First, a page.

Word History of the Week: Toilet
Today in word history, we’re venturing into the bathroom, into the WC, into the lavatory, and talking about the toilet.
The word toilet started out rather different than we now know it now. The word came into the English language around the 1600s and 1700s, deriving from the French word toile or towel/cloth. This word specifically referred to a cloth lied over a man or women’s shoulder while their hair was being dressed. The word then evolved from that and began to refer to everything involved with dressing: the table at which you dressed, or prepared, yourself, the room in which you did it, and even the time at which you visited with friends while preparing yourself in the evening. It’s this meaning that is used in sentences such as the follow, from The Count of Monte Cristo, that sounds down right silly if you use the contemporary meaning:
“The countess,” said Morcerf, “was at her toilet when she was informed of the visit she was about to receive…”
This same silliness is shown with phrases like toiletry bag or eau de toilette but points out how the word is used both in the old, and in the contemporary sense, in the English language.
So how did we go from dressing room to flush machine? The contemporary definition of the word toilet depends on the dialect or region of where the word is being used. In many places, the word simply refers to the room (“I’m going to the toilet.”) and other times refers directly to the piece of equipment one uses (“Don’t drop your tooth brush in the toilet!”). But from the research I did, I was not easily able to find how the word grew to reference the sanitary fixture directly. It may have very well been that it was the easiest thing to call it, instead of making up a new word for it.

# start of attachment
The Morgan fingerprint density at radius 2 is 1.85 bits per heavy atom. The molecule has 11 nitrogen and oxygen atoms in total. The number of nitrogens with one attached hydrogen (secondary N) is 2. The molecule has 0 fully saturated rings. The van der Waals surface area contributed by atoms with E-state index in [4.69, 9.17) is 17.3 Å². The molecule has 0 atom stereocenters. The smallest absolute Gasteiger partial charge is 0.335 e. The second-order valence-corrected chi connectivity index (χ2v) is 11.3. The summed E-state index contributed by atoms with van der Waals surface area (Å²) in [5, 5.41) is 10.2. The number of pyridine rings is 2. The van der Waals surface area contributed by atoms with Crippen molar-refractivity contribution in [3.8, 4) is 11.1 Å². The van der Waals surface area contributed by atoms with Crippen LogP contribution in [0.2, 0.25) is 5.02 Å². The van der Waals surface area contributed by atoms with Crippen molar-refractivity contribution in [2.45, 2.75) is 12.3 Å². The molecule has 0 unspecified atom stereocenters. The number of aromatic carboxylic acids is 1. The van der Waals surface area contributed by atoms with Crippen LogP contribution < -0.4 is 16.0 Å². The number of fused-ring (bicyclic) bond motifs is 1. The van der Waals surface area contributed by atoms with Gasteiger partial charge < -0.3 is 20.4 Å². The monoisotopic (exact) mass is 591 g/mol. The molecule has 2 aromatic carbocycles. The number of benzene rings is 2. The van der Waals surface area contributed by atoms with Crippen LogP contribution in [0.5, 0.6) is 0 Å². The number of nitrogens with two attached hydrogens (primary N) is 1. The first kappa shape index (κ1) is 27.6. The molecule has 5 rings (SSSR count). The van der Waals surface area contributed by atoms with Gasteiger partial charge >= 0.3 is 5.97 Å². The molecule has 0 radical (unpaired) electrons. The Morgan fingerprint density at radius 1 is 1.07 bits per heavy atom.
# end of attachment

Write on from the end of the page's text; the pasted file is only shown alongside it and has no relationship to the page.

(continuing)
What is most fascinating about the word toilet is not the actual history, but the number of different words used to refer to it. I’ve already used a few in this article: WC, or water closet, and lavatory, but the list is practically endless. Here’s a quick list of different toilet words, either describing the room or the fixture:
- Powder room
A lot of these words developed in specific parts of the world, during specific times. Dunny is an Australian word for outhouse, latrine is common in the military. WC is interesting because despite it being of English origin, this term is more commonly used in non-English speaking countries.
I don’t have any citation for this, but it may be that the toilet has more names than any other item in the home. How do you refer to the toilet, and do you use a word that isn’t on this list? Do you think the different words provide a different description, or do they all mean the same thing?